DA Trustees

Clare Coatman (Vice Chair)

Clare leads the TUC’s young workers programme. She has worked on a range of projects within the democratic reform sector including as National Coordinator for High Visibility with Yes! to Fairer Votes, Head of Operations for Power2010 and Participation Manager for the Convention on Modern Liberty. She has been involved in activism since being a school student spokesperson during the Iraq War protests.

Dr Stuart Wilks-Heeg (Chair)

Stuart is a Visiting Fellow in the Department of Politics at the University of Manchester, on sabbatical from the University of Liverpool. He joined the University of Liverpool in 2002 as a Lecturer in Social Policy. He was promoted to Senior Lecturer in 2010 and moved to the Department of Politics in 2014, becoming Head of Department. He is recognised as a leading expert on the UK democratic process, particularly with regard to issues associated with the mechanics of the electoral process. Stuart frequently provides UK political commentary and analysis for newspapers and broadcasters regionally, nationally and internationally. He also contributes to a range of leading political blogs, and tweets on UK politics @stuartwilksheeg.

Tufyal Choudhury

Tufyal Choudhury is Assistant Professor at Durham Law School. His research and publications cover the areas of racial and religious discrimination, integration, human rights and counter terrorism, contributing to advancing both academic and public policy debates.

He is also a Senior Research Affiliate of the Canadian Terrorism, Security and Society Research Network and a member of the UK Foreign and Commonwealth Office External Review Panel.

His teaching and research focuses on issues of counterterrorism, radicalisation, racial and religious discrimination, and integration. He has over 30 publications in this field, including most recently, What the Prevent Duty Means for Schools and College in England: An analysis of educationalists’ experiences, “Campaigning on Campus: Student Islamic Societies and Counterterrorism” (2017) Studies in Conflict & Terrorism and “The Radicalization of Citizenship Deprivation” (2017) Critical Social Policy.

Professor Tim Bale

Tim Bale is Professor of Politics at Queen Mary University of London. He graduated from Gonville and Caius College, Cambridge.  After teaching English in Spain, he did a Masters Degree at Northwestern University in the USA.  Following a few years spent working for the NHS, he returned to do a PhD at the Department of Politics at Sheffield University, where he then lectured for a year. After Sheffield, he taught politics at Victoria University of Wellington in and then at Sussex University until 2012.  In 2008 he won the Political Studies Association‘s Bernard Crick Prize for Outstanding Teaching.  In 2011 he received the W.J.M. Mackenzie prize for his book The Conservative Party from Thatcher to Cameron, the second edition of which was published in late 2016. Other books include The Conservatives since 1945: the Drivers of Party Change and Five Year Mission. The Labour Party under Ed Miliband. The 4th edition of his textbook on European Politics was published in 2017.  He tweets @ProfTimBale.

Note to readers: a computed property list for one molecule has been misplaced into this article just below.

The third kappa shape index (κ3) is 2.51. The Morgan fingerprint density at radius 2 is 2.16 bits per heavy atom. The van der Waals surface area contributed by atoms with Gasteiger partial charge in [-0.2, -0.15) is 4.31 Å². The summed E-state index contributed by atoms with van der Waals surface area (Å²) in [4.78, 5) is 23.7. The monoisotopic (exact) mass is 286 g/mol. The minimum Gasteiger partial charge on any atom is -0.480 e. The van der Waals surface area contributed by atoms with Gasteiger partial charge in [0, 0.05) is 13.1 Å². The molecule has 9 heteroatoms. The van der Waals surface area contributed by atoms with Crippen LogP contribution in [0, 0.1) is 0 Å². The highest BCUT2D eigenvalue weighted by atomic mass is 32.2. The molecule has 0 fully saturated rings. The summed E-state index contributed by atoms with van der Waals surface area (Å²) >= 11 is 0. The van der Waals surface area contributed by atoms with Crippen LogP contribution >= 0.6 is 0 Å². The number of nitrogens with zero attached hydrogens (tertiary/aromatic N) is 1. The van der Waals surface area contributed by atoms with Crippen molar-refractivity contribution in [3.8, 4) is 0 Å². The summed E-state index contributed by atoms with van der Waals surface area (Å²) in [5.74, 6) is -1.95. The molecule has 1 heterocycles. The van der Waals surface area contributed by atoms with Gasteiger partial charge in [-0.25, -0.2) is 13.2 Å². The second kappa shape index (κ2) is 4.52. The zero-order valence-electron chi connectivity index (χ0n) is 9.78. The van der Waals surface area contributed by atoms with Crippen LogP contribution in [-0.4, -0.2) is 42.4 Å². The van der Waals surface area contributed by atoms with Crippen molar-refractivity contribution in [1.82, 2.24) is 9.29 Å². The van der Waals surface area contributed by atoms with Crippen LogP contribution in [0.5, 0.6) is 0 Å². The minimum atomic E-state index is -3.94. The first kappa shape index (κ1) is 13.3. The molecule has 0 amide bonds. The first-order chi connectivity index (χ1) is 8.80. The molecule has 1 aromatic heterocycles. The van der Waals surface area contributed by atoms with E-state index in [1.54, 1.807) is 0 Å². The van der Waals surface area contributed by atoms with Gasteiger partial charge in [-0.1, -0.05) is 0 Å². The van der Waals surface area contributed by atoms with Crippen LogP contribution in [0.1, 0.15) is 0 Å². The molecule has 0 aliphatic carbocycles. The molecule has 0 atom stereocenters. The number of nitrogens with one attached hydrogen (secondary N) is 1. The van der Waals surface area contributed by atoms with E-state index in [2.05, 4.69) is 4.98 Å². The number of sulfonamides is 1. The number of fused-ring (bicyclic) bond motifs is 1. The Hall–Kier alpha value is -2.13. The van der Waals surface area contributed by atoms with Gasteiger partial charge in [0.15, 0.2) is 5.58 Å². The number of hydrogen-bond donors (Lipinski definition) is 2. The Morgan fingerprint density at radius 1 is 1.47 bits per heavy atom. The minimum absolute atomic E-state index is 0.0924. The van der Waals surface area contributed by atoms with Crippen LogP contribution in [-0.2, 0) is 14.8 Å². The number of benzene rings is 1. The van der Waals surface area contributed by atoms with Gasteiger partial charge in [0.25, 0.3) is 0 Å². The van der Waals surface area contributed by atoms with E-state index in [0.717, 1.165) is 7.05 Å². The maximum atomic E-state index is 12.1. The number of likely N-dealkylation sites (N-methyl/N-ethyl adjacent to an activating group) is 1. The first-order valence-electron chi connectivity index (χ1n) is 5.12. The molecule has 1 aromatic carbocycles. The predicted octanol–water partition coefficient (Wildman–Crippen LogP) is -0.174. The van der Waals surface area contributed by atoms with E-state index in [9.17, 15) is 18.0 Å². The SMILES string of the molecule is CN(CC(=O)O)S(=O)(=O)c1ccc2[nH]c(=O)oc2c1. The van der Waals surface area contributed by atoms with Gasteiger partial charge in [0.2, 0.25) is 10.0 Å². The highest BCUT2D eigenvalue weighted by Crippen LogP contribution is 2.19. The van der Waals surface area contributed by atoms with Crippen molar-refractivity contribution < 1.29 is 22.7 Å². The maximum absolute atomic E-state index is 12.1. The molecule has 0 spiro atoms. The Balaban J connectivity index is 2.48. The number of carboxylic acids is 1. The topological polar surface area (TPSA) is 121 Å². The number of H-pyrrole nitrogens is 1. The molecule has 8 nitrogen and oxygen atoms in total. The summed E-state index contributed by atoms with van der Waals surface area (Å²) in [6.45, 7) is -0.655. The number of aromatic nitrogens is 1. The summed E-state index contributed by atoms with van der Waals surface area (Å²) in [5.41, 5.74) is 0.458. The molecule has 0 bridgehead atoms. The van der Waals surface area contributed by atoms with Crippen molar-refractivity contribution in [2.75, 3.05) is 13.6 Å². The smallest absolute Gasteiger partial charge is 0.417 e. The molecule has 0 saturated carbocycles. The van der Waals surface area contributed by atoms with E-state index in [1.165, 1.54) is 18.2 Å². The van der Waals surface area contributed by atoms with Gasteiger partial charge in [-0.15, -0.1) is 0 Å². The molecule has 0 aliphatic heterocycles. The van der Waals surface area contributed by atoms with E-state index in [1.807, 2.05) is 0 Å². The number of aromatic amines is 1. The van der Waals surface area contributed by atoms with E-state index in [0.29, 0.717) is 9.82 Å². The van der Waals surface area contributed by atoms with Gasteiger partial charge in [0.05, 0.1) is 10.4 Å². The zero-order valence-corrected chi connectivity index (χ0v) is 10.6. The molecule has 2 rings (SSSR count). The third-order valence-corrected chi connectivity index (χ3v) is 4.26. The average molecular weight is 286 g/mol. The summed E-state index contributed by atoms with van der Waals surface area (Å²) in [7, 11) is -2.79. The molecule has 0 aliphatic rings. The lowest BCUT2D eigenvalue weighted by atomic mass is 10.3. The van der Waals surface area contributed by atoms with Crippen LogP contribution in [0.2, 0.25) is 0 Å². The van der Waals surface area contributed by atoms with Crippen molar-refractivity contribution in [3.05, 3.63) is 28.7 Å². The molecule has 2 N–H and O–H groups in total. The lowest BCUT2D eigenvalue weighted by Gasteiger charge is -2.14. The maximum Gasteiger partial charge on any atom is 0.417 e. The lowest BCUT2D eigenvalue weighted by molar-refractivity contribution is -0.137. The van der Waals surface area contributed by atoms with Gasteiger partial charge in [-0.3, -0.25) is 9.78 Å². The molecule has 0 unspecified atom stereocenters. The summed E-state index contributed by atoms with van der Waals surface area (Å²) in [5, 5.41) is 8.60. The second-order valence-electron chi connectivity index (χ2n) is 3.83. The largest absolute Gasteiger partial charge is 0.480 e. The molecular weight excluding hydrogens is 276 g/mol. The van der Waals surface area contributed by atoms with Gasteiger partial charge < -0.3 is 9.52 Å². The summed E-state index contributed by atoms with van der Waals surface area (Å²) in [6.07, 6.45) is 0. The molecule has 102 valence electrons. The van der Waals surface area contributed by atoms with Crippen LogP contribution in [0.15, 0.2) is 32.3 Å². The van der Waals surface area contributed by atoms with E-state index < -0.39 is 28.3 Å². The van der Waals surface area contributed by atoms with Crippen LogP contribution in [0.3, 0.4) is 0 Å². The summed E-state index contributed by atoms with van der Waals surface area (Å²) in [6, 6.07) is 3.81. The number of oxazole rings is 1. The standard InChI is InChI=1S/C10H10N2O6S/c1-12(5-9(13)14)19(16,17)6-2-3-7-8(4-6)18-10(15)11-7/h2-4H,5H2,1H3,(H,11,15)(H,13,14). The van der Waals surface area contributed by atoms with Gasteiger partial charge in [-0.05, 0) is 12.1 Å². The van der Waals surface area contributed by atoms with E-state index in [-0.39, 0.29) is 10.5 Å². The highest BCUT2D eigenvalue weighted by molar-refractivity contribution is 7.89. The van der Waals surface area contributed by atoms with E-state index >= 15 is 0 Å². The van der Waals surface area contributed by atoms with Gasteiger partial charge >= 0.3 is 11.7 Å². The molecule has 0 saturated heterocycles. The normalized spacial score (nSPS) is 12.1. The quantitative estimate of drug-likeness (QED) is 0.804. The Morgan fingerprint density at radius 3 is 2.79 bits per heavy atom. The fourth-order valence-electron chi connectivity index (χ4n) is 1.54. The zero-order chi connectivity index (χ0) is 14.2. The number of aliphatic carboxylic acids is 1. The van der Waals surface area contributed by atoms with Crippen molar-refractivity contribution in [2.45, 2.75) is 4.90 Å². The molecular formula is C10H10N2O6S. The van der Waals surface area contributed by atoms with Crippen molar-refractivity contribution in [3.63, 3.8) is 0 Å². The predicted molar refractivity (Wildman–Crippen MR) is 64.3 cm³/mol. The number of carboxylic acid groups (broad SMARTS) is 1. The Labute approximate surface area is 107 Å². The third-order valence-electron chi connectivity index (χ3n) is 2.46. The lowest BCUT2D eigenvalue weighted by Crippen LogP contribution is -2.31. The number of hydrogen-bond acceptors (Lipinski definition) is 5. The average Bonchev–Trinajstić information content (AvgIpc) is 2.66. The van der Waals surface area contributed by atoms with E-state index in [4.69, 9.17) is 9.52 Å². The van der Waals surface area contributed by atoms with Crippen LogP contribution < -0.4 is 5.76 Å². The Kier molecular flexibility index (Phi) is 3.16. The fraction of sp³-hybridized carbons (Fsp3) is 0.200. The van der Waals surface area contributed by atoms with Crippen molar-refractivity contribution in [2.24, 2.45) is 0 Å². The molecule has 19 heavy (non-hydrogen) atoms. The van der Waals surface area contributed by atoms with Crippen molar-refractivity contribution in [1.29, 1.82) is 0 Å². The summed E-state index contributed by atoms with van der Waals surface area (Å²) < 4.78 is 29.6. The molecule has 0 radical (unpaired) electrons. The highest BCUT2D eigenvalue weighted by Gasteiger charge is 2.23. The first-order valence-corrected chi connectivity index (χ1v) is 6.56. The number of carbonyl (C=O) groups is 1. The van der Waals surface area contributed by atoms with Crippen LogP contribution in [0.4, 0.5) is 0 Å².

Scarlett MccGwire

Scarlett MccGwire is a journalist and communications trainer. She has worked with many politicians in Russia and east-central Europe (including Kosovo) through the Westminster Foundation for Democracy.

Professor Rosie Campbell

Rosie Campbell joined Birkbeck in 2003 and is a Professor in Politics. She has research interests in voting behaviour, political participation, representation, political careers and gender and politics. Rosie is Vice Chair of the Political Studies Association’s (PSA) Executive Committee. She teaches Modern British politics and research methods.She is the principle investigator of the ESRC funded Representative Audit of Britain, which surveyed all candidates standing in the 2015 and 2017 British General Elections, co-investigator of a Leverhulme funded study of British parliamentary candidates and MPs from 1945-2015. Her book ‘Gender and the Vote in Britain’ was published in 2006.

Dr Oliver Escobar

Dr Oliver Escobar is a Lecturer in Public Policy at the University of Edinburgh and co-director of What Works Scotland. His areas of research, teaching and practice are participatory democracy, public dialogue and deliberation, and collaborative policy-making. He is a Public Engagement Fellow for the Beltane Network, an Honorary Researcher at QMU’s Centre for Dialogue, a Trustee of Democratic Audit UK, and the Director of ClimateXChange’s Citizens’ Juries. Oliver founded and coordinates the Citizen Participation Network, has trained hundreds of public engagement practitioners, and is involved in developing democratic innovations across various policy arenas in Scotland and beyond.


If you require contact information for any of Democratic Audit UK’s trustees, contact democraticaudit@lse.ac.uk